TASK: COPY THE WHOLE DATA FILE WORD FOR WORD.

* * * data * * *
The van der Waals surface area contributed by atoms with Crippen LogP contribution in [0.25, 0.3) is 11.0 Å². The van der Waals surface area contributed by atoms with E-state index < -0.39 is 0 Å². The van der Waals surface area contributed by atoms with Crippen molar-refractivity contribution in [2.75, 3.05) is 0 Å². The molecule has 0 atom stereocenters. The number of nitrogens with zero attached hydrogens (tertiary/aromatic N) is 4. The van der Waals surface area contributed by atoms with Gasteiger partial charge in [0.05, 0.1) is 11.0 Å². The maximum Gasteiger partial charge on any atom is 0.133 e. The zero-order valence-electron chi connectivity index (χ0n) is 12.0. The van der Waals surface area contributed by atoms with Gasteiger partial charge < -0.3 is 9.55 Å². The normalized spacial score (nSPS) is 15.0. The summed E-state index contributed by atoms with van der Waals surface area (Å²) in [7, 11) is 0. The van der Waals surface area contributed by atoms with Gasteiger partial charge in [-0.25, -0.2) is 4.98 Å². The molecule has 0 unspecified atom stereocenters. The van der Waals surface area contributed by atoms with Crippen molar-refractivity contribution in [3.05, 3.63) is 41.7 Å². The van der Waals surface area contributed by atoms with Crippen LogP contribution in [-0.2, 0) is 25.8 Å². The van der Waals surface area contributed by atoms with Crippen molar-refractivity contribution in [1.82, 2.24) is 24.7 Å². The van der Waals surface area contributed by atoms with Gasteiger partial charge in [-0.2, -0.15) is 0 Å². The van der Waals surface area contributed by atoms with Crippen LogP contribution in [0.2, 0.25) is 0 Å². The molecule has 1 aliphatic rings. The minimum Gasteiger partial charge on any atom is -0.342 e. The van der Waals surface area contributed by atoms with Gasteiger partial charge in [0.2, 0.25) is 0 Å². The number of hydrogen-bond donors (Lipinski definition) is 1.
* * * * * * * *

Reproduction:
The van der Waals surface area contributed by atoms with Crippen LogP contribution in [0.25, 0.3) is 11.0 Å². The van der Waals surface area contributed by atoms with E-state index < -0.39 is 0 Å². The van der Waals surface area contributed by atoms with Crippen molar-refractivity contribution in [2.75, 3.05) is 0 Å². The molecule has 0 atom stereocenters. The number of nitrogens with zero attached hydrogens (tertiary/aromatic N) is 4. The van der Waals surface area contributed by atoms with Gasteiger partial charge in [0.05, 0.1) is 11.0 Å². The maximum Gasteiger partial charge on any atom is 0.133 e. The zero-order valence-electron chi connectivity index (χ0n) is 12.0. The van der Waals surface area contributed by atoms with Gasteiger partial charge < -0.3 is 9.55 Å². The normalized spacial score (nSPS) is 15.0. The summed E-state index contributed by atoms with van der Waals surface area (Å²) in [7, 11) is 0. The van der Waals surface area contributed by atoms with Gasteiger partial charge in [-0.25, -0.2) is 4.98 Å². The molecule has 0 unspecified atom stereocenters. The van der Waals surface area contributed by atoms with Crippen molar-refractivity contribution in [3.05, 3.63) is 41.7 Å². The van der Waals surface area contributed by atoms with Crippen LogP contribution in [-0.2, 0) is 25.8 Å². The van der Waals surface area contributed by atoms with Crippen molar-refractivity contribution in [1.82, 2.24) is 24.7 Å². The van der Waals surface area contributed by atoms with Gasteiger partial charge in [-0.2, -0.15) is 0 Å². The van der Waals surface area contributed by atoms with Crippen LogP contribution in [0.2, 0.25) is 0 Å². The molecule has 1 aliphatic rings. The minimum Gasteiger partial charge on any atom is -0.342 e. The van der Waals surface area contributed by atoms with Gasteiger partial charge in [0.2, 0.25) is 0 Å². The number of hydrogen-bond donors (Lipinski definition) is 1.